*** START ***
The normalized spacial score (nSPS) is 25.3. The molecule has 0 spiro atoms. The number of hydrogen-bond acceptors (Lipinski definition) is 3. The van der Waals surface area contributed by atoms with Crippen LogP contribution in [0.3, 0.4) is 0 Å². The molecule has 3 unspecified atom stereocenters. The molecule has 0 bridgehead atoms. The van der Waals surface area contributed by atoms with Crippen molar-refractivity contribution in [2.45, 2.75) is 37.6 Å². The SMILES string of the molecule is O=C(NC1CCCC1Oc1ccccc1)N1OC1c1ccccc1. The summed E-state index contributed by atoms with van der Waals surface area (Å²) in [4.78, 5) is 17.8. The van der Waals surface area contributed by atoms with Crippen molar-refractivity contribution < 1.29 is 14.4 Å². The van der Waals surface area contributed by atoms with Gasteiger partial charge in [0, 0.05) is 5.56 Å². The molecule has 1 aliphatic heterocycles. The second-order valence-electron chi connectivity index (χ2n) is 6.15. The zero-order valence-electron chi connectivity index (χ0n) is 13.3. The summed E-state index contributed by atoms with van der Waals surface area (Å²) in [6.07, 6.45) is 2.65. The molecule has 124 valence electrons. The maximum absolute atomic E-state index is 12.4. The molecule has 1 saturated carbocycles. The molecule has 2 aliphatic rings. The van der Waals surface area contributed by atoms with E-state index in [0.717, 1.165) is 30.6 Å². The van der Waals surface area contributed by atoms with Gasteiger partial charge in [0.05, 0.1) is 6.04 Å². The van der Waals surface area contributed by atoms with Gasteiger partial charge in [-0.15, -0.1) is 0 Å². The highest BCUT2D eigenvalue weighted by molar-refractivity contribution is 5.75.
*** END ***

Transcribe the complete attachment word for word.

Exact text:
The normalized spacial score (nSPS) is 25.3. The molecule has 0 spiro atoms. The number of hydrogen-bond acceptors (Lipinski definition) is 3. The van der Waals surface area contributed by atoms with Crippen LogP contribution in [0.3, 0.4) is 0 Å². The molecule has 3 unspecified atom stereocenters. The molecule has 0 bridgehead atoms. The van der Waals surface area contributed by atoms with Crippen molar-refractivity contribution in [2.45, 2.75) is 37.6 Å². The SMILES string of the molecule is O=C(NC1CCCC1Oc1ccccc1)N1OC1c1ccccc1. The summed E-state index contributed by atoms with van der Waals surface area (Å²) in [4.78, 5) is 17.8. The van der Waals surface area contributed by atoms with Crippen molar-refractivity contribution < 1.29 is 14.4 Å². The van der Waals surface area contributed by atoms with Gasteiger partial charge in [0, 0.05) is 5.56 Å². The molecule has 1 aliphatic heterocycles. The second-order valence-electron chi connectivity index (χ2n) is 6.15. The zero-order valence-electron chi connectivity index (χ0n) is 13.3. The summed E-state index contributed by atoms with van der Waals surface area (Å²) in [6.07, 6.45) is 2.65. The molecule has 124 valence electrons. The maximum absolute atomic E-state index is 12.4. The molecule has 1 saturated carbocycles. The molecule has 2 aliphatic rings. The van der Waals surface area contributed by atoms with E-state index in [0.717, 1.165) is 30.6 Å². The van der Waals surface area contributed by atoms with Gasteiger partial charge in [0.05, 0.1) is 6.04 Å². The van der Waals surface area contributed by atoms with Gasteiger partial charge in [-0.15, -0.1) is 0 Å². The highest BCUT2D eigenvalue weighted by molar-refractivity contribution is 5.75.